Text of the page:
Last week, Gloria Molina, Nadine Momoyo Diaz, and José Huizar—three of the five candidates vying to represent the Los Angeles City Council's newly reconfigured Council District 14, which now includes virtually all of Downtown, in addition to Boyle Heights, El Sereno, Highland Park, and Eagle Rock—met for a debate at the Los Angeles Theater, on Broadway. Names were posted on the marquee outside, the lobby's many chandeliers were lit very bright, and a man costumed as Chaplin's Tramp posed for pictures with attendees.
Huizar, the incumbent, made it about thirty seconds before bringing up Bringing Back Broadway, his signature project to revive the historic street; it's been terrifically successful, at least in terms of lining the street with affluent youth and the restaurants they frequent. He also mentioned that York Boulevard in Highland Park can serve as a model for redevelopment around the country, a truly frightening prospect. All agreed that the community was the most important part. The community simply had to be heard.
While, for the most part, the candidates kept away from specifics, Huizar did offer a few novel ideas: rooftop gardens as a way to create more greenspace, multiple extensions for the Gold Line in East Los Angeles (beyond the ones already in the works or under evaluation), an expansion of the DASH shuttle bus circulators. The Downtown Streetcar, another one of his signature projects, was mentioned in passing. The hundred-million-dollar discrepancy between projected cost and projected revenue was not.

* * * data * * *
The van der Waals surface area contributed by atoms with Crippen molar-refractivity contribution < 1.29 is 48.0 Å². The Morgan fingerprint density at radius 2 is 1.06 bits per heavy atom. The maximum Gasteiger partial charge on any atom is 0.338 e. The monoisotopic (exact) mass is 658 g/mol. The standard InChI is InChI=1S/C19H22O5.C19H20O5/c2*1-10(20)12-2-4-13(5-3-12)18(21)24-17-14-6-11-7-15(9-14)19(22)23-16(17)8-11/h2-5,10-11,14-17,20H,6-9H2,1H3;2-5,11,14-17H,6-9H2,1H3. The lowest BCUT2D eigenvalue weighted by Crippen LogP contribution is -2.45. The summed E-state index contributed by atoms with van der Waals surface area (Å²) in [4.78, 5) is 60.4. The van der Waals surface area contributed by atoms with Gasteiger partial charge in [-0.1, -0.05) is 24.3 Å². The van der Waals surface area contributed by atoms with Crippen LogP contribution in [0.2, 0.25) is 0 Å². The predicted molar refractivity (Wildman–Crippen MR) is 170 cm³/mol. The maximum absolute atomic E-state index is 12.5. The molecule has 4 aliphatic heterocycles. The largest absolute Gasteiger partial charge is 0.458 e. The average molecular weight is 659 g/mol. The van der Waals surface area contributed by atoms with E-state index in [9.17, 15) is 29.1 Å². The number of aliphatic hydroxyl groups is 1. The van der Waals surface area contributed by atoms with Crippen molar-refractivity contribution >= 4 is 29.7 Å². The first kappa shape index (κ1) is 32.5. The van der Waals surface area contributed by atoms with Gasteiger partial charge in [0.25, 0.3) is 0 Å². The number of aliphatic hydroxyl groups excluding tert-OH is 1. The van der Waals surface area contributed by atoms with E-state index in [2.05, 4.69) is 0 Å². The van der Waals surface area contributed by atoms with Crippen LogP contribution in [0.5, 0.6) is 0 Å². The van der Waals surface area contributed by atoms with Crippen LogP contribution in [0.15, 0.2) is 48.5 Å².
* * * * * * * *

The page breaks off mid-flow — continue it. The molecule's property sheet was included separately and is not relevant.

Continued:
Things got chippy as the debate wore on. While Diaz faded into the background with meandering non-answers (sample quote: "In regards to the bike lanes, I've heard both that they're positive and they're negative"), Molina and Huizar became progressively more confrontational. He argued for a tall, varied skyline; she said there's "too much density already in Downtown," that we need "smart growth." He said he was "stunned and surprised … our Supervisor would have a fundamental misunderstanding of what's going on Downtown"; she said "the biggest problem with [Huizar] is that he hasn't been in touch with residents," and that he had received "a lot of special interest money from developers." He said Molina "really needs to get a better handle on what's going on in Downtown LA"; she said she will "bring back integrity and responsibility… [which] has not happened with the incumbent."
The Tramp watched from the front row, twirling his hat on his cane. A man stood aside the stage munching on popcorn. Cheers and hisses came from the crowd following each candidate's answer. Outside the marquee was still lit, "Diaz" and "Huizar" and "Molina" up in big block letters. It was fitting. —Ian Grant
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